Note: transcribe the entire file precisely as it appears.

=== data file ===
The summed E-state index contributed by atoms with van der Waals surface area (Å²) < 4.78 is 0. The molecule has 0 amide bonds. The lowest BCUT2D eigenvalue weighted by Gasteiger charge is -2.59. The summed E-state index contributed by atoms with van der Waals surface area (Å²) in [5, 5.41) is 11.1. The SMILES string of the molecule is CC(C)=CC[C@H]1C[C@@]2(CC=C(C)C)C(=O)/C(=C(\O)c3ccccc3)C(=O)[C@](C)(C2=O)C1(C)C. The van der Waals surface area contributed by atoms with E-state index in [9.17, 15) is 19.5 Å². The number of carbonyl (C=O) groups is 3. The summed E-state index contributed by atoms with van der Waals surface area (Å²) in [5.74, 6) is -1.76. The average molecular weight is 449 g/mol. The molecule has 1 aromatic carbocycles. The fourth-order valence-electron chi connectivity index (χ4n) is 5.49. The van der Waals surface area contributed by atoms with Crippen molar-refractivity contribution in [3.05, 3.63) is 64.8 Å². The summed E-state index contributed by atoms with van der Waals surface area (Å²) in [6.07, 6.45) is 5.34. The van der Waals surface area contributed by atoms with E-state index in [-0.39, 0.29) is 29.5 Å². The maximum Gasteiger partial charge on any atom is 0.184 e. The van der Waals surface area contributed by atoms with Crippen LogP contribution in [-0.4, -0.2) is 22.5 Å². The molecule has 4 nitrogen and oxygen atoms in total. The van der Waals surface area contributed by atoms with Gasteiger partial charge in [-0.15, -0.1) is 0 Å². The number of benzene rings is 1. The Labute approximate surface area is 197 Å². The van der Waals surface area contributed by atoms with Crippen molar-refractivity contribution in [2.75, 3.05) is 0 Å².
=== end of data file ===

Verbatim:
The summed E-state index contributed by atoms with van der Waals surface area (Å²) < 4.78 is 0. The molecule has 0 amide bonds. The lowest BCUT2D eigenvalue weighted by Gasteiger charge is -2.59. The summed E-state index contributed by atoms with van der Waals surface area (Å²) in [5, 5.41) is 11.1. The SMILES string of the molecule is CC(C)=CC[C@H]1C[C@@]2(CC=C(C)C)C(=O)/C(=C(\O)c3ccccc3)C(=O)[C@](C)(C2=O)C1(C)C. The van der Waals surface area contributed by atoms with E-state index in [9.17, 15) is 19.5 Å². The number of carbonyl (C=O) groups is 3. The summed E-state index contributed by atoms with van der Waals surface area (Å²) in [5.74, 6) is -1.76. The average molecular weight is 449 g/mol. The molecule has 1 aromatic carbocycles. The fourth-order valence-electron chi connectivity index (χ4n) is 5.49. The van der Waals surface area contributed by atoms with Crippen molar-refractivity contribution in [3.05, 3.63) is 64.8 Å². The summed E-state index contributed by atoms with van der Waals surface area (Å²) in [6.07, 6.45) is 5.34. The van der Waals surface area contributed by atoms with E-state index in [-0.39, 0.29) is 29.5 Å². The maximum Gasteiger partial charge on any atom is 0.184 e. The van der Waals surface area contributed by atoms with Crippen LogP contribution in [-0.4, -0.2) is 22.5 Å². The molecule has 4 nitrogen and oxygen atoms in total. The van der Waals surface area contributed by atoms with Gasteiger partial charge in [-0.15, -0.1) is 0 Å². The number of benzene rings is 1. The Labute approximate surface area is 197 Å². The van der Waals surface area contributed by atoms with Crippen molar-refractivity contribution in [2.75, 3.05) is 0 Å².